Slash: The Lone Gun
“Over the years, beginning with the Use Your Illusion albums and all the way through Snakepit and Velvet, recording guitars became this thing of, If you want a different sound, grab a different instrument,” Slash says. “So I’d start with a Les Paul, and then maybe add in a Tele, or a Strat, or a Gretsch. But I’ve come to realize that just never does anything for me—I’m always left with this sort of unsatisfied feeling. So for this record I narrowed it down to the one guitar I’ve been recording with since Appetite, and that’s it.”
In a similar vein, when it came to amps he stuck primarily to just one, an Eighties Marshall JCM800 that he pulled from his collection of that model. “I just went through all these heads I had in storage until I found one that sounded really great,” he says. “A funny thing is, for the first song we recorded, which was the Iggy Pop tune, the amp was unbiased. It was all tweaked out and crackly, but there was something about that sound. So we tracked the song with the amp all fucked up, and then I had it biased and used it on the rest of the record.”
Slash cut two rhythm tracks for each song, often combining the Marshall with a different amp on one of the tracks to imply a dual-guitar sound. “We’d layer in, say, an Orange, or a Magnatone, or a Vox, and then pan the guitars left and right to really separate the parts,” he says. He strung his guitar, as always, with Ernie Ball .011s, and kept effects to a minimum. “I used some old fuzzes, an MXR Blue Box, a talk box, a wah, some other things. I have basically a big a tub filled with pedals, and Eric [Valentine] has a bunch of old-school stuff too. So we would grab something when we needed it but didn’t really go crazy with anything.”
The sessions, Slash says, “went like gangbusters. We did the basic tracks live, and then we’d have a singer come in and lay down the vocals, usually in a day. The only guys who didn’t come down to the studio were Ozzy and Kid Rock—Ozzy did his part up at his house in L.A., and Kid Rock recorded his song [“I Hold On”] back in Michigan. But one of the charming things about this whole process was getting the chance to work with all these artists in a very laid-back, just-for-the-fun-of-it setting. And because people weren’t feeling any type of pressure whatsoever, I think we wound up with some amazing performances. And that’s a testament to how simple and easy things can be. When you do something just because you enjoy doingit, you get some magic moments.”
For Slash, some of those magic moments were found where he least expected them. “One of the biggest surprises for me,” he says, “was ‘Gotten’ [with Adam Levine]. I love Adam to death, and we’ve been friends for years, but I can’t say that I’m someone who listens to Maroon 5 too much. But the piece of music I had, with the string parts and all that, it would have never worked if I had brought it to, say, Velvet Revolver. The only person that I thought had a smooth enough voice for it was Adam. So he and I got together at his house and worked it out. And when he came to the studio, it was one of the most amazing things. He sang that song as flawless as it sounds on the record—perfect falsetto, perfect intonation. He was incredible.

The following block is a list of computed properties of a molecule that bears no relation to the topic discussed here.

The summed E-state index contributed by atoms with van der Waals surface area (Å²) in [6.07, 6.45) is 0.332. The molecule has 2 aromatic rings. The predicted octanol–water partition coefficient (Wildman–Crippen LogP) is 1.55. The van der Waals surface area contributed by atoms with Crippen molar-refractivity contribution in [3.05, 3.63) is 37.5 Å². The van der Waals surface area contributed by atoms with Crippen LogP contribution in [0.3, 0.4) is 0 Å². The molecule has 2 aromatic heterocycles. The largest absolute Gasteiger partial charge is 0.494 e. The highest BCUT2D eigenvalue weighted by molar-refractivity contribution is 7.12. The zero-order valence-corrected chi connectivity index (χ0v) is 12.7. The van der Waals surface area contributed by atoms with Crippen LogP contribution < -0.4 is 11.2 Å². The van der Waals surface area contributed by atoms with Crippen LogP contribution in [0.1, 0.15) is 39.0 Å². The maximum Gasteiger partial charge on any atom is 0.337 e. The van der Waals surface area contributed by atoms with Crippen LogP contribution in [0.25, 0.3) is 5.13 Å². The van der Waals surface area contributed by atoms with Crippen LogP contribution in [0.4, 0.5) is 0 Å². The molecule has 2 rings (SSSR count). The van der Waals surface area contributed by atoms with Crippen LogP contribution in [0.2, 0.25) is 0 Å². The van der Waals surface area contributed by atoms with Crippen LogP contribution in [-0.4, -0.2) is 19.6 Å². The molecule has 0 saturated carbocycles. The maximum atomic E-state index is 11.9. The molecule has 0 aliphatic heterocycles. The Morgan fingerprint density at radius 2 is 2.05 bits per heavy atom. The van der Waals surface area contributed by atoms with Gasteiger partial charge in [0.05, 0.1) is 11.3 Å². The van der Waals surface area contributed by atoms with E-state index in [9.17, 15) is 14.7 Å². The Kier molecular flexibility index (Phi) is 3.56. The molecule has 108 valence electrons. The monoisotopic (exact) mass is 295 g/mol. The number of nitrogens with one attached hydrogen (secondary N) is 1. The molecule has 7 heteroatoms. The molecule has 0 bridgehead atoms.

“It was a similar thing with Rocco DeLuca,” he continues. “I had been looking for someone with that high, clean type of voice for ‘Saint Is a Sinner Too,’ to go along with all the fingerpicking stuff in that song. I had actually thought of [Radiohead’s] Thom Yorke, but then a friend played me some songs off one of Rocco’s albums and it just seemed like a perfect match. He has that ethereal vibe.” Other high points? “ ‘Nothing to Say,’ with M. Shadows—that was a fun one,” Slash says. “It’s probably the first time I’ve been able to get away with playing a straight-up metal song. And then Fergie. I already knew that she could sing rock and roll [Slash and Fergie had earlier collaborated on a version of “Paradise City,” which appears as a bonus track on Slash]. But when everyone else hears ‘Beautiful Dangerous,’ they’re gonna be like, whoa!”
But perhaps the most hotly anticipated guest spot for longtime Slash fans belongs to his reclusive one-time Guns N’ Roses co-guitarist, Izzy Stradlin, who contributes to the album’s leadoff track, “Ghost” (which features the Cult’s Ian Astbury on vocals). Slash opens the song with a characteristic repeating single-note pattern high on the neck before Stradlin joins in with wide, ringing chords that outline the chord progression. As on much of their classic work together, Slash plays dirty and aggressive throughout, while Stradlin stays loose and Stonesy.
“Musically, ‘Ghost’ is very much a ‘Slash’ kind of thing,” Slash says. “It’s a way I put shit together that goes all the way back to the Guns days. So once the music was completed, I immediately thought of Izzy. It just seemed like his style of playing would be perfect. Hecame down to the studio one day with this hollowbody guitar and a little amp. He got there before I did, as usual, and by the time I showed up he was done.” He laughs. “But it was cool, because there’s a certain kind of audible personality that happens when Izzy and I put our guitars together. It’s instantaneous.”
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